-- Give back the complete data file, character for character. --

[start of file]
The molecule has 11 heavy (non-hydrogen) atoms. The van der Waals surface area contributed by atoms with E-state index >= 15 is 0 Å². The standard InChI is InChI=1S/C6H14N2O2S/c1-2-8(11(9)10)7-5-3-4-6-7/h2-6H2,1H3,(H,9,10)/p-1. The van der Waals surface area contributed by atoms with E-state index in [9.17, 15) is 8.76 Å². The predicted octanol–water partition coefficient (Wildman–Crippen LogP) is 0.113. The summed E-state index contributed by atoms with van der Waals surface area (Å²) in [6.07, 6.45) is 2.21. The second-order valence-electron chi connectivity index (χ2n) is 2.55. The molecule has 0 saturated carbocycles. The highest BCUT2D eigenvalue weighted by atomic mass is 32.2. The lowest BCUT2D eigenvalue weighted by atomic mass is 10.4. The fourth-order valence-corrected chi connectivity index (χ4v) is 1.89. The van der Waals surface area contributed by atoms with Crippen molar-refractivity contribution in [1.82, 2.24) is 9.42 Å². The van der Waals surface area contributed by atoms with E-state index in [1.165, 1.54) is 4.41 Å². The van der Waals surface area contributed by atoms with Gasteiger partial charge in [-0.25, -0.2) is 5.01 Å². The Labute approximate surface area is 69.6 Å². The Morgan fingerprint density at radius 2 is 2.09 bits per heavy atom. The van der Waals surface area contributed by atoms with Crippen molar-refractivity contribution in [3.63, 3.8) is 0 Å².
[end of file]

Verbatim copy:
The molecule has 11 heavy (non-hydrogen) atoms. The van der Waals surface area contributed by atoms with E-state index >= 15 is 0 Å². The standard InChI is InChI=1S/C6H14N2O2S/c1-2-8(11(9)10)7-5-3-4-6-7/h2-6H2,1H3,(H,9,10)/p-1. The van der Waals surface area contributed by atoms with E-state index in [9.17, 15) is 8.76 Å². The predicted octanol–water partition coefficient (Wildman–Crippen LogP) is 0.113. The summed E-state index contributed by atoms with van der Waals surface area (Å²) in [6.07, 6.45) is 2.21. The second-order valence-electron chi connectivity index (χ2n) is 2.55. The molecule has 0 saturated carbocycles. The highest BCUT2D eigenvalue weighted by atomic mass is 32.2. The lowest BCUT2D eigenvalue weighted by atomic mass is 10.4. The fourth-order valence-corrected chi connectivity index (χ4v) is 1.89. The van der Waals surface area contributed by atoms with Crippen molar-refractivity contribution in [1.82, 2.24) is 9.42 Å². The van der Waals surface area contributed by atoms with E-state index in [1.165, 1.54) is 4.41 Å². The van der Waals surface area contributed by atoms with Gasteiger partial charge in [-0.25, -0.2) is 5.01 Å². The Labute approximate surface area is 69.6 Å². The Morgan fingerprint density at radius 2 is 2.09 bits per heavy atom. The van der Waals surface area contributed by atoms with Crippen molar-refractivity contribution in [3.63, 3.8) is 0 Å².